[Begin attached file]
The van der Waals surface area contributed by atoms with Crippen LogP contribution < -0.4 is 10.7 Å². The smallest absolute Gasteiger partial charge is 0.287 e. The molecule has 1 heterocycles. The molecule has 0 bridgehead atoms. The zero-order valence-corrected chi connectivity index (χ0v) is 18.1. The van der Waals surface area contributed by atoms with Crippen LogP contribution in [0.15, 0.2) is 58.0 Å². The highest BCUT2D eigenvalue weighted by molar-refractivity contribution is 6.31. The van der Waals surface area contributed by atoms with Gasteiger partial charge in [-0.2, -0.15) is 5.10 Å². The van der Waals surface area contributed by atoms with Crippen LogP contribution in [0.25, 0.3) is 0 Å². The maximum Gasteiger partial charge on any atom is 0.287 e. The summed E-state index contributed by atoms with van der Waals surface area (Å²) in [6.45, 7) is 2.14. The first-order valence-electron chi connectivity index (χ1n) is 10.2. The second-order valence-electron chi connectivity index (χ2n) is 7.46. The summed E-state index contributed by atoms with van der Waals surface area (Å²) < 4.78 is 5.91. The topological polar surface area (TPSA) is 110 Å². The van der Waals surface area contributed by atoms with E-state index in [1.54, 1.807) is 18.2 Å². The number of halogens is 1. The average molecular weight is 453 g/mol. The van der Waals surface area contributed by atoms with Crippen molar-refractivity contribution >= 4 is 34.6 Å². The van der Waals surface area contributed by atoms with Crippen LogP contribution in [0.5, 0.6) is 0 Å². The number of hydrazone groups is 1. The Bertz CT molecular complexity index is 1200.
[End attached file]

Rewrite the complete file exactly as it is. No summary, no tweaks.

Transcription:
The van der Waals surface area contributed by atoms with Crippen LogP contribution < -0.4 is 10.7 Å². The smallest absolute Gasteiger partial charge is 0.287 e. The molecule has 1 heterocycles. The molecule has 0 bridgehead atoms. The zero-order valence-corrected chi connectivity index (χ0v) is 18.1. The van der Waals surface area contributed by atoms with Crippen LogP contribution in [0.15, 0.2) is 58.0 Å². The highest BCUT2D eigenvalue weighted by molar-refractivity contribution is 6.31. The van der Waals surface area contributed by atoms with Gasteiger partial charge in [-0.2, -0.15) is 5.10 Å². The van der Waals surface area contributed by atoms with Crippen LogP contribution in [0.25, 0.3) is 0 Å². The maximum Gasteiger partial charge on any atom is 0.287 e. The summed E-state index contributed by atoms with van der Waals surface area (Å²) in [6.45, 7) is 2.14. The first-order valence-electron chi connectivity index (χ1n) is 10.2. The second-order valence-electron chi connectivity index (χ2n) is 7.46. The summed E-state index contributed by atoms with van der Waals surface area (Å²) < 4.78 is 5.91. The topological polar surface area (TPSA) is 110 Å². The van der Waals surface area contributed by atoms with E-state index in [1.54, 1.807) is 18.2 Å². The number of halogens is 1. The average molecular weight is 453 g/mol. The van der Waals surface area contributed by atoms with Crippen molar-refractivity contribution >= 4 is 34.6 Å². The van der Waals surface area contributed by atoms with Crippen LogP contribution in [0.5, 0.6) is 0 Å². The number of hydrazone groups is 1. The Bertz CT molecular complexity index is 1200.